Posted on - Sep 08, 2015

By Catherine Sas, Q.C.

Catherine Sas Q.C.

The tragedy of young Alan Kurdi and his mother and brother is made even more acute in that it could have been avoided entirely. Without the need for slogging through either the international or Canadian refugee determination systems and ascertaining whether the Kurdi family are political or economic refugees, Canada’s immigration legislation, the Immigration and Refugee Protection Act (IRPA) has the power to provide relief. What is necessary is for the will of our Minister of Immigration and his visa officers around the world to use the tools they have at hand. S. 25 of IRPA is such a tool.

S. 25 is the provision of IRPA that gives the Minister of Immigration and his visa officers the power to allow any permanent resident application on the basis of humanitarian and compassionate considerations, particularly in the best interests of a child directly affected. I have no personal knowledge of the circumstances of any application that went to Minister Alexander on behalf of the Kurdi family, residing in Vancouver who sought to bring their family to Canada to live with her. But I can assure you that section 25 provides the legal jurisdiction to allow such a request.

In a pivotal decision from the Supreme Court of Canada in 1999, Baker, Madame Justice L’ Heureux –Dube held that a decision maker in a humanitarian and compassionate application made pursuant to s. 25 ” must be alive, alert and sensitive” to the best interests of a child. Immigration lawyers routinely invoke these potent words in support of humanitarian and compassionate relief.

In recent years, Ministers of Immigration have provided special measures in circumstances of natural disaster to permit Canadian families to bring their relatives to Canada where they can demonstrate that their families have been directly affected. The earthquake in Haiti, Typhoon Haiyan in the Philippines and the earthquake in Nepal are recent examples of such compassionate relief where immigration officers were directed to be facilitative in re-uniting families outside of the normal immigration processes. If we can do this in situations of natural disaster what stops us in circumstances of political crisis?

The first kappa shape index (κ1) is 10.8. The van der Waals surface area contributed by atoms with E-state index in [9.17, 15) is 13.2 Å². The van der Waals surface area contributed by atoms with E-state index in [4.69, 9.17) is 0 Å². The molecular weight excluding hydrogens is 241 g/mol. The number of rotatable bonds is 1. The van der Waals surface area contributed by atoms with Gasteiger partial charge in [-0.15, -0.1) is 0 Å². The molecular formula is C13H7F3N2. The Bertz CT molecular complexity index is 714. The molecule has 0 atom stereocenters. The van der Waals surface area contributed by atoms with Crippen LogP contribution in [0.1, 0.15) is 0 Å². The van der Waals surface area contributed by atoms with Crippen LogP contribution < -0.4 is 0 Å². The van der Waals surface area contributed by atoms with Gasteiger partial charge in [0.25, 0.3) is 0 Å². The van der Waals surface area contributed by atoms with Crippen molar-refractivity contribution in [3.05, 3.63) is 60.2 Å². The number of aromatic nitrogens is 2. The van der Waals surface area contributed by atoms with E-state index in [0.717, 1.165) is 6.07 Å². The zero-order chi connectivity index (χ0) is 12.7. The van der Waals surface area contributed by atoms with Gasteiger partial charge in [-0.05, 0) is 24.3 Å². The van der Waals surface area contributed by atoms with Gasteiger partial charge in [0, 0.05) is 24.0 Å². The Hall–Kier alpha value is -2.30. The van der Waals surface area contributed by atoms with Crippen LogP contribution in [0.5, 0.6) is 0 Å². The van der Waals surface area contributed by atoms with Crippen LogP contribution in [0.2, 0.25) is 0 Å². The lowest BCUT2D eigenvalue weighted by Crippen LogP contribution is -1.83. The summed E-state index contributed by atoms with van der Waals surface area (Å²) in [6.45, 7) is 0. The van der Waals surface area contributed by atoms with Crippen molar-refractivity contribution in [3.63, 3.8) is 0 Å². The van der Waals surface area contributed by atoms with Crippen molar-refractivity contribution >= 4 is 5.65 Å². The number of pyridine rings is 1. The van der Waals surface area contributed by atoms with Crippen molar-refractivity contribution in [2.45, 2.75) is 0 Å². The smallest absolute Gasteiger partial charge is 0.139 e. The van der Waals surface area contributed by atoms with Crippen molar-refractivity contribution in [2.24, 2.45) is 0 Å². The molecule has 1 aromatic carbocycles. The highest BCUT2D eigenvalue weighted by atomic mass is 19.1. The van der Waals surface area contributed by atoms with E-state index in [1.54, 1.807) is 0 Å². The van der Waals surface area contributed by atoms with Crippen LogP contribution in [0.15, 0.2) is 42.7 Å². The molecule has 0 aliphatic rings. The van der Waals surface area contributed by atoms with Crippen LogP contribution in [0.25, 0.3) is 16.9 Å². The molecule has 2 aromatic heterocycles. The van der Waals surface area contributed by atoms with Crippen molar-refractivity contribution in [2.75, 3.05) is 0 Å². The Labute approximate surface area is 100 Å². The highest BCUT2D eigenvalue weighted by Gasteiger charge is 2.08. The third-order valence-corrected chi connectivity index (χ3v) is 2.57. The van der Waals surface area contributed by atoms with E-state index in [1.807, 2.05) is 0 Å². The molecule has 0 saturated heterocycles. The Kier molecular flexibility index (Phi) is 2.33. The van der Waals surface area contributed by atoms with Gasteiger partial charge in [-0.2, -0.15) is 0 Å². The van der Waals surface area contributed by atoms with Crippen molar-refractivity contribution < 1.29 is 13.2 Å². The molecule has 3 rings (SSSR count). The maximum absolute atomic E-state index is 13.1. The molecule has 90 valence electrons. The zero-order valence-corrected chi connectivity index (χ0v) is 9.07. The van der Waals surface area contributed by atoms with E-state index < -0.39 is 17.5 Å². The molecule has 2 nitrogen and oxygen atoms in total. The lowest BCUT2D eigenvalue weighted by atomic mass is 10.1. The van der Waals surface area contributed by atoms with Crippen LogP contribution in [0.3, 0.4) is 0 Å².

Canada’s Immigration laws already provide humanitarian and compassionate relief for compelling situations that particularly directly affect children. We just have to encourage our visa officers around the globe to utilize the power of s. 25 of IRPA and facilitate family reunification in such dire times.

Catherine Sas, Q.C. is a Vancouver immigration lawyer at Sas & Ing Immigration Law Centre in Vancouver, BC Canada. Catherine has been practicing law for over 25 years, and has been voted Vancouver’s Best Immigration Lawyer by the Georgia Straight newspaper for 6 consecutive years.

To learn more about immigrating to Canada, becoming a permanent Canadian resident or bringing your family to Canada, email Catherine Sas or call her at 1-604-689-5444.

Share this article:

Related Topics: , , , , , , , ,

Related Posts

Canadian companies gain access to EU tech workers Canadian companies seeking skilled tech professionals and skilled EU tech professionals seeking to work in Canada will benefit from the Canada-European Union Comprehensive Economic and Trade Agreement (“CETA”) that came into effect in 2017.
Immigration Minister Promises Faster Processing Times for Families in 2017 The Minister of Immigration, Refugees and Citizenship (IRCC) has been busy making changes to Canada’s family reunification programs in December. In consecutive weeks during this holiday season the Minister has announced important changes to how sponsors...
Obtaining a Post Graduation Work Permit (PGWP) For many foreign students in Canada, this is the means to Permanent Residence
Express Entry is not Easy Entry – Understanding Canada’s New Immigrant Selection System On January 1, 2015 Canada's immigration program was dramatically and fundamentally changed. Overnight our immigration program morphed from an applicant driven model, to a government selection driven model. Up until December 31, 2014 an applicant could app...
You’ve been Invited to Apply! What’s next for a BC PNP Business Applicant? As we learned in our last issue, the new BC PNP Entrepreneur immigration stream now has a scoring system that allows PNP officers to select only the highest scoring applicants and provide them with an Invitation to Apply ( ITA).
Working Illegally in Canada: Who’s to Blame – Employers or Employees? The topic of illegal workers has been featured prominently in the news recently with Canada Border Services Agency (CBSA) in Vancouver conducting raids on several construction sites with television cameras in tow. This has drawn considerable media attenti...